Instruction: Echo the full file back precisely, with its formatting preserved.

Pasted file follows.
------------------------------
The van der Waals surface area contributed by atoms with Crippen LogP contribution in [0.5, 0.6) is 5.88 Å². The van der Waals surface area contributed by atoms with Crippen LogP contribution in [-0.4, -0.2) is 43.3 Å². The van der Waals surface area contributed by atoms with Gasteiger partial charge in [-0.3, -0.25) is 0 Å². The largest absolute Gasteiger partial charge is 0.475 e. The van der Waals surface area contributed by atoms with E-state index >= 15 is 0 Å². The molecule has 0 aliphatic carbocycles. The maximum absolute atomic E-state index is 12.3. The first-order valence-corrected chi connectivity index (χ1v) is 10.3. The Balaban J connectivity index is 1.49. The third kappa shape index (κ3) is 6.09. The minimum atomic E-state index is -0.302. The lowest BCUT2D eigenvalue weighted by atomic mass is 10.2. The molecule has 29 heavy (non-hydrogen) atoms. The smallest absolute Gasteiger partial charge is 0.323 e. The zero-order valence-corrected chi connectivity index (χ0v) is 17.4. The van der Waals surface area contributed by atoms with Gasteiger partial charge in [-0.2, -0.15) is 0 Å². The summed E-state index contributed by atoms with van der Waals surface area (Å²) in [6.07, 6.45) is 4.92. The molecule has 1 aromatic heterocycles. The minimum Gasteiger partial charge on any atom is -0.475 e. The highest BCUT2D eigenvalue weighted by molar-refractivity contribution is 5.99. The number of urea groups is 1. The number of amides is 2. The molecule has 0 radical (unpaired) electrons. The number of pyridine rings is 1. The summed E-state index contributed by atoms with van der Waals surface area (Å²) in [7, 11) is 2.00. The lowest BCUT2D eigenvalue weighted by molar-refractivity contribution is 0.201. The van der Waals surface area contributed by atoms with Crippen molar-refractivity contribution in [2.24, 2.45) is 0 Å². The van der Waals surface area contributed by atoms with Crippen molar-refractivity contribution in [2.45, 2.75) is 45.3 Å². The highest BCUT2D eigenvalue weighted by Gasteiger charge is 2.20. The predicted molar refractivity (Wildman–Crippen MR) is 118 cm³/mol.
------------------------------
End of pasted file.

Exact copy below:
The van der Waals surface area contributed by atoms with Crippen LogP contribution in [0.5, 0.6) is 5.88 Å². The van der Waals surface area contributed by atoms with Crippen LogP contribution in [-0.4, -0.2) is 43.3 Å². The van der Waals surface area contributed by atoms with Gasteiger partial charge in [-0.3, -0.25) is 0 Å². The largest absolute Gasteiger partial charge is 0.475 e. The van der Waals surface area contributed by atoms with E-state index >= 15 is 0 Å². The molecule has 0 aliphatic carbocycles. The maximum absolute atomic E-state index is 12.3. The first-order valence-corrected chi connectivity index (χ1v) is 10.3. The Balaban J connectivity index is 1.49. The third kappa shape index (κ3) is 6.09. The minimum atomic E-state index is -0.302. The lowest BCUT2D eigenvalue weighted by atomic mass is 10.2. The molecule has 29 heavy (non-hydrogen) atoms. The smallest absolute Gasteiger partial charge is 0.323 e. The zero-order valence-corrected chi connectivity index (χ0v) is 17.4. The van der Waals surface area contributed by atoms with Gasteiger partial charge in [-0.2, -0.15) is 0 Å². The summed E-state index contributed by atoms with van der Waals surface area (Å²) in [6.07, 6.45) is 4.92. The molecule has 1 aromatic heterocycles. The minimum Gasteiger partial charge on any atom is -0.475 e. The highest BCUT2D eigenvalue weighted by molar-refractivity contribution is 5.99. The number of urea groups is 1. The number of amides is 2. The molecule has 0 radical (unpaired) electrons. The number of pyridine rings is 1. The summed E-state index contributed by atoms with van der Waals surface area (Å²) in [7, 11) is 2.00. The lowest BCUT2D eigenvalue weighted by molar-refractivity contribution is 0.201. The van der Waals surface area contributed by atoms with Crippen molar-refractivity contribution in [2.24, 2.45) is 0 Å². The van der Waals surface area contributed by atoms with Crippen molar-refractivity contribution in [2.45, 2.75) is 45.3 Å². The highest BCUT2D eigenvalue weighted by Gasteiger charge is 2.20. The predicted molar refractivity (Wildman–Crippen MR) is 118 cm³/mol.